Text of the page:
From Car Keys To A Loved One, Learning Lessons From Loss

Mar 15, 2017
Originally published on March 15, 2017 3:06 pm

Writer Kathryn Schulz (@kathrynschulz) lost her car keys. Then her house keys. Then she left her shirt in a café, retrieved it, and left her wallet behind. She found it, and later left it at a bike shop, where she bought a lock, which she lost the next day. And then, she lost her father.

In her new essay in The New Yorker, Schulz writes about loss, the way we process it and the lessons it eventually teaches us. She joins Here & Now‘s Robin Young to talk about the essay, “Losing Streak.”

Interview Highlights

On the streak of losing things referenced in the essay

“The funny thing is, I’m not normally the losing type. I know there are these people for whom losing things is so commonplace that it’s not worthy of remarking on, let alone expending the kind of energy necessary to write half an article about it. But I’m usually fairly organized, and I just had one of these sprees of losing track of things. I think part of that was because I was living in a different place. We aren’t really that organized, we’re just systematic — we put our keys in the same place, and so you know where to go looking for them. So, some of it I think was spatial dislocation. I was just having a little sparring match with the universe.”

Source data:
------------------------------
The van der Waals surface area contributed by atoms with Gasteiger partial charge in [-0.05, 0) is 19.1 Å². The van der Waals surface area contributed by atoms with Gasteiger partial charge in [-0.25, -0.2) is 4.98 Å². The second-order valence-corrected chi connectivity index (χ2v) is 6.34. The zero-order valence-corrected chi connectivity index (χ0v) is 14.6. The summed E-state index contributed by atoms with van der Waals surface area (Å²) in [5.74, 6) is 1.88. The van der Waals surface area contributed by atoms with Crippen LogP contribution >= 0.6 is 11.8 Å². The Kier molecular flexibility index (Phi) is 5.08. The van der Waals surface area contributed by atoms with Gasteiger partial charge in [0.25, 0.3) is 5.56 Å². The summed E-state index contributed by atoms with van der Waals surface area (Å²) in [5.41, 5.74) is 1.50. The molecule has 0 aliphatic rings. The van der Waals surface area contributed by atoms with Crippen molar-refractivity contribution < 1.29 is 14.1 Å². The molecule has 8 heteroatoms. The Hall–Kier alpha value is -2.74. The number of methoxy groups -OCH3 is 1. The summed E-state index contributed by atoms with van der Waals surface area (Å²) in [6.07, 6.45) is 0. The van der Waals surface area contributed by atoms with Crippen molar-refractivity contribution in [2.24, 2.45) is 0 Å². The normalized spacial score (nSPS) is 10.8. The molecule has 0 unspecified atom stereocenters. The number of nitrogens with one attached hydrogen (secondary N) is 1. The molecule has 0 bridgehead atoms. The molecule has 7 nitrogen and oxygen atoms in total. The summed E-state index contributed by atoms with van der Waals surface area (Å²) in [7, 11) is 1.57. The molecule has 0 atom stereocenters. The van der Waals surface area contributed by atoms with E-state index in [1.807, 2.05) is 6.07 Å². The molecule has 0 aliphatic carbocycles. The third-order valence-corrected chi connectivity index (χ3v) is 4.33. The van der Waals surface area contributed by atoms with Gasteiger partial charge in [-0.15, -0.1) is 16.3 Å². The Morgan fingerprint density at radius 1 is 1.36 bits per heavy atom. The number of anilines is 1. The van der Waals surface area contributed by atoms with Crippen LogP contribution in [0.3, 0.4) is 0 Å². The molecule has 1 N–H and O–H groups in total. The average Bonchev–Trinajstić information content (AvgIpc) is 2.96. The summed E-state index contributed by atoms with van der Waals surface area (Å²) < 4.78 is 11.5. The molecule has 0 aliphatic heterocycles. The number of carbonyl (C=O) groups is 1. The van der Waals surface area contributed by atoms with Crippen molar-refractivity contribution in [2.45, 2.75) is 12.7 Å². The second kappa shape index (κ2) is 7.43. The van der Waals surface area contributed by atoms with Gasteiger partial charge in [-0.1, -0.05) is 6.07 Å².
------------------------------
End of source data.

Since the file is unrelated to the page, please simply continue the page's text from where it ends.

On our tendency to lose things

“On the whole, I think the reality is we, a lot of us lead very busy, very distracted, very distractible lives. The kind of positive way of looking at is, ‘Oh my gosh, we walk out of these hectic situations with 99 percent of our belongs with us. It’s not so bad, actually!’ But when the one percent is your cell phone, it’s a really annoying day.”

On the “18-inch rule” when looking for lost items

“Let’s put rule in quotes because I am personally rather suspicious of its robustness. But there’s a common theory out there among people who think about losing material objects. Your first instinct about where to go look is usually the right one, and whatever it is you’re looking for is probably within just a couple of feet of where that was. We’ve all had that experience. You go look in a drawer and it’s not there and you spent 15 minutes turning the house upside down and the thing was in the drawer all along. So, I don’t want to suggest it’s not a very reasonable thing to try when you’ve lost something, but I think ‘rule’ might be a little overstated.”